These boots consist of a plastic outer shell and a soft, removeable inner liner. One of the classics is the Scarpa Inverno (this model is now a bit out-dated, but it perfectly represents the category), or Asolo AFS Evoluzione Mountaineering Boots. More modern versions are like La Sportiva's Spantik or Baruntse. The modern versions have a synthetic leather (as opposed to plastic) outer shell -- see Colin Haley's boot guide -- which makes them more maneuverable than the old versions. But the over all purpose of double-boots is independent of the type of material: with an inner boot and outer boot system, you can sleep with the inner boots on, inside your sleeping bag. This helps them dry out, since they will become wet with snow-melt or sweat. This is very important on long expeditions, and only somewhat relevant to short weekend trips in the Sierras, unless you are climbing on a particularly cold weekend.
In general, double-boots are heavier, stiffer, and inferior to insulated single boots, for the purpose of winter day trips in the Sierra, but excellent if you want to climb, for instance, in the Washington Cascades (for most of the year) and in Alaska (through the year). But they are warmer and better for several day trips, so they have their place. An older plastic version of double boots, like the Scarpa or Asolo mentioned above, are also cheaper than cutting-edge single layer insulated boots.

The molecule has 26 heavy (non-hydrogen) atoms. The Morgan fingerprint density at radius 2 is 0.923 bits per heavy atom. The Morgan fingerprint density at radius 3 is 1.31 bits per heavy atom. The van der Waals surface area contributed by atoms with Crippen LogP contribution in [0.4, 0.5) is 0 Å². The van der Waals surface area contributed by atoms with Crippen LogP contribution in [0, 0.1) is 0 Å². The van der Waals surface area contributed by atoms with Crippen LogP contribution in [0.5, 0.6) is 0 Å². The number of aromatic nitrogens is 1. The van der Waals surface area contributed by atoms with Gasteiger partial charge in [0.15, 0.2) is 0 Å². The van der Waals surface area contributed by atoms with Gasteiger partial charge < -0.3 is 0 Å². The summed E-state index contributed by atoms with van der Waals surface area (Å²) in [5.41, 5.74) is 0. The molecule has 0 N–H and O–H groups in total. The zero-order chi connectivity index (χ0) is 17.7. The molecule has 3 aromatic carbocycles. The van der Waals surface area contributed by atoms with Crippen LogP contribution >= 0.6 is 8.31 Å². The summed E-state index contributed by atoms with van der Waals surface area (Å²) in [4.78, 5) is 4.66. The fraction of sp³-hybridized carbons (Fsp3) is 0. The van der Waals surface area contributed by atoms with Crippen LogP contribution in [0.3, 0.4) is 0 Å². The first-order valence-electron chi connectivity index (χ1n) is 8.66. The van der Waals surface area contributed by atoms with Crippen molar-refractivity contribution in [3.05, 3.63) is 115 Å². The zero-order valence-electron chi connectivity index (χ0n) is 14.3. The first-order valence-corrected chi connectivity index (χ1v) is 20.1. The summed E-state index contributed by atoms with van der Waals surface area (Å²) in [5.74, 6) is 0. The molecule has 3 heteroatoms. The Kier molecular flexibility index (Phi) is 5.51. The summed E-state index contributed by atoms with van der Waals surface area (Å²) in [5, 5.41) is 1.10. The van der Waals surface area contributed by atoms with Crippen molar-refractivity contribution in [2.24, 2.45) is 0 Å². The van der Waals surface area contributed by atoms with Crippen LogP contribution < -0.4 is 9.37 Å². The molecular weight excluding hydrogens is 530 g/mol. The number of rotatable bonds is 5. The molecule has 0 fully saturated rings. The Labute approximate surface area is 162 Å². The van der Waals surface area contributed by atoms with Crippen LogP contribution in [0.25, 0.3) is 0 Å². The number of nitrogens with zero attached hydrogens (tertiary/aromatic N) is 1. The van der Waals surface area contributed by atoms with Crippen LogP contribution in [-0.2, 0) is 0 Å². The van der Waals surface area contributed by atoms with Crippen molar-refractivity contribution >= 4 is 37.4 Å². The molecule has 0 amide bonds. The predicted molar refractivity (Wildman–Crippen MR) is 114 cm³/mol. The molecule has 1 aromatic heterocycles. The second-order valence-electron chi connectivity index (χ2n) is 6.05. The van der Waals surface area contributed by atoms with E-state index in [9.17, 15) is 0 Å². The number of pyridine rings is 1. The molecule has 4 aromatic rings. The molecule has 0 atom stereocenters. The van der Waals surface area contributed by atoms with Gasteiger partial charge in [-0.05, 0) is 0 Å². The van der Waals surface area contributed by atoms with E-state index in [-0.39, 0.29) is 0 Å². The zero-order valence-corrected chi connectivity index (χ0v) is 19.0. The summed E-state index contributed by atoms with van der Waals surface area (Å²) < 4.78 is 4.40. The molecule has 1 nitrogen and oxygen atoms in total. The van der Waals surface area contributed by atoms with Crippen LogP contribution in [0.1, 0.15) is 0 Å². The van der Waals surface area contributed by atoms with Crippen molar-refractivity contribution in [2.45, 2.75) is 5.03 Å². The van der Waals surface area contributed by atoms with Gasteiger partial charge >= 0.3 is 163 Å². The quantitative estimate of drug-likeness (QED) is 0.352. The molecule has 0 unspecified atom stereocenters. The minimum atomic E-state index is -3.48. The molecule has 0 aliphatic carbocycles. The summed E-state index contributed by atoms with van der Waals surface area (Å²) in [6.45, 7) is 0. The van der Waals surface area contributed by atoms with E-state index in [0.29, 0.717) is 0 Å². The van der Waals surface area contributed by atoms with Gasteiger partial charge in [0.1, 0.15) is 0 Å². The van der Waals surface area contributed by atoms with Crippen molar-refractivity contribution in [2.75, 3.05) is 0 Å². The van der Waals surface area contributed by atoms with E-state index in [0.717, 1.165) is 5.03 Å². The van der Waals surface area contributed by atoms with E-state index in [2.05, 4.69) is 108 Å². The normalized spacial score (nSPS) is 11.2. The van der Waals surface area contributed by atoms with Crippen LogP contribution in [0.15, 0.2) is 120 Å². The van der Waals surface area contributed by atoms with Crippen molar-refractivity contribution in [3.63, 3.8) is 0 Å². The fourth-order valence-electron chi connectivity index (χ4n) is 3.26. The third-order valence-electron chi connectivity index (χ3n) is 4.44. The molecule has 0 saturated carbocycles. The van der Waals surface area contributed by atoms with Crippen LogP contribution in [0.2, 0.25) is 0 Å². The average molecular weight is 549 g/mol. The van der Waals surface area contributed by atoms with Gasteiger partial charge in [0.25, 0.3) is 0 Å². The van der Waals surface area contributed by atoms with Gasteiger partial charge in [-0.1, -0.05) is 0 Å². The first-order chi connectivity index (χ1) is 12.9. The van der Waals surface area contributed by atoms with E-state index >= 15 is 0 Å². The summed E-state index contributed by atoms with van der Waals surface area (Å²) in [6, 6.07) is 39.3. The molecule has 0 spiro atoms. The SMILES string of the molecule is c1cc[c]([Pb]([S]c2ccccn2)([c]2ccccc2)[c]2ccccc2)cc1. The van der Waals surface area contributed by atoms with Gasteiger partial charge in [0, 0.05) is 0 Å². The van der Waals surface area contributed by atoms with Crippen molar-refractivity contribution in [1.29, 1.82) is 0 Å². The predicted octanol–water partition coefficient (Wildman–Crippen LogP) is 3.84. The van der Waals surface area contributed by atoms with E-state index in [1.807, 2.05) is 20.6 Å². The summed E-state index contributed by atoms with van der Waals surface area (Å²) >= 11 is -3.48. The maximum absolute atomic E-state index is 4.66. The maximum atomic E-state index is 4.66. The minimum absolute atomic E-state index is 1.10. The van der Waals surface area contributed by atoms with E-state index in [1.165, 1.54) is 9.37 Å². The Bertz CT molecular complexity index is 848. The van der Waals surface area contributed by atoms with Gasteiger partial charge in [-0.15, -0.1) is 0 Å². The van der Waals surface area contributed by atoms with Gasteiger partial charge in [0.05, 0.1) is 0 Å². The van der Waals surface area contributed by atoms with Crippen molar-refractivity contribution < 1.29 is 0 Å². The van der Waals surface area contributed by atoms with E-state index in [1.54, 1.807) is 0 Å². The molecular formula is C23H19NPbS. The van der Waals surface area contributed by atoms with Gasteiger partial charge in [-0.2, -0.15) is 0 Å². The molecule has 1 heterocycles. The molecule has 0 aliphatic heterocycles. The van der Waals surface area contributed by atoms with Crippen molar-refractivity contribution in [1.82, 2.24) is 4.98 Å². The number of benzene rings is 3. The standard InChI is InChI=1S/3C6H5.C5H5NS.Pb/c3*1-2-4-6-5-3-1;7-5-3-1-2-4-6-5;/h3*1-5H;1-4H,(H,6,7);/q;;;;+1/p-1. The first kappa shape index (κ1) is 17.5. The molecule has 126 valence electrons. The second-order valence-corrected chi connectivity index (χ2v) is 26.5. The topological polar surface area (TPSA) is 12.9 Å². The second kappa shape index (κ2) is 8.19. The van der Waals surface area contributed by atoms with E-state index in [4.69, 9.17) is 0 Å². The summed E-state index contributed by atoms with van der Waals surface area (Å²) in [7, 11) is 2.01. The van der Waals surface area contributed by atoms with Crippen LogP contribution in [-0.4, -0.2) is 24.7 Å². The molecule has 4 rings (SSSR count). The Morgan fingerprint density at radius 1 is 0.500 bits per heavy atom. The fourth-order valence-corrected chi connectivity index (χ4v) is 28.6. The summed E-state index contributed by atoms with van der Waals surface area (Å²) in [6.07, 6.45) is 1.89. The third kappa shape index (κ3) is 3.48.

A model with built-in insulated gaiter, like the La Sportiva Olympus Mons Evo, is overkill for the Sierras.
What to wear to Mt. Whitney in winter
(For participants on the Club Winter Mountaineering Trips)
We recommend synthetic single boots with insulation. Simple full leather backpacking boots that do not have insulation will not be very warm, although a few brave soles (pun intended) wear them every year. Hiking boots that are partially leather and partially nylon are unacceptable. These have no insulation and they will also become very wet. Even in winter, the Sierras will be above freezing during the day when it is sunny, and so the snow on your boot will melt and soak through.
If you wear full leather boots, make sure you have recently waterproofed them.
A simple rule-of-thumb: if you paid under $175 for your hiking boots, they are probably unacceptable. Almost all decent full leather boots cost $200 or more. Insulated single boots, which we recommend but do not require, cost $250 to $500 typically.
For the ski mountaineer, it is often that you face the decision: climb in a ski boot and suffer on the approach but have a better ski, or climb in a mountaineering boot and either use a specialized binding (like the silvretta) or carry along an extra pair of ski boots. There's no right choice, and both of them require making a compromise. Some alpine ski boots have locking/unlocking heels that make hiking a bit more comfortable, but even so it will not be pleasant. On rock, ski boots perform very poorly -- it is nearly impossible to climb even a low-angle slab with them. For more advice, ask someone like Nick or Gary. For backcountry snowboarding, similar tradeoffs exist, though snowboard boots can be fairly comfortable to hike in and might even accept crampons, and it is also possible to snowboard in your mountaineering boots.
Boot Purchase and Repair
- For a general list of local stores, see Equipment#Stores
- Dave Cobbler in Seattle charges around $50-$75 plus shipping to resole and restore boots.
- The shoe repair store in the Vons shopping center on the corner of California and Pasadena apparently can do some good, inexpensive repairs on non-plastic boots.
- Rock shoes resoling information might also be useful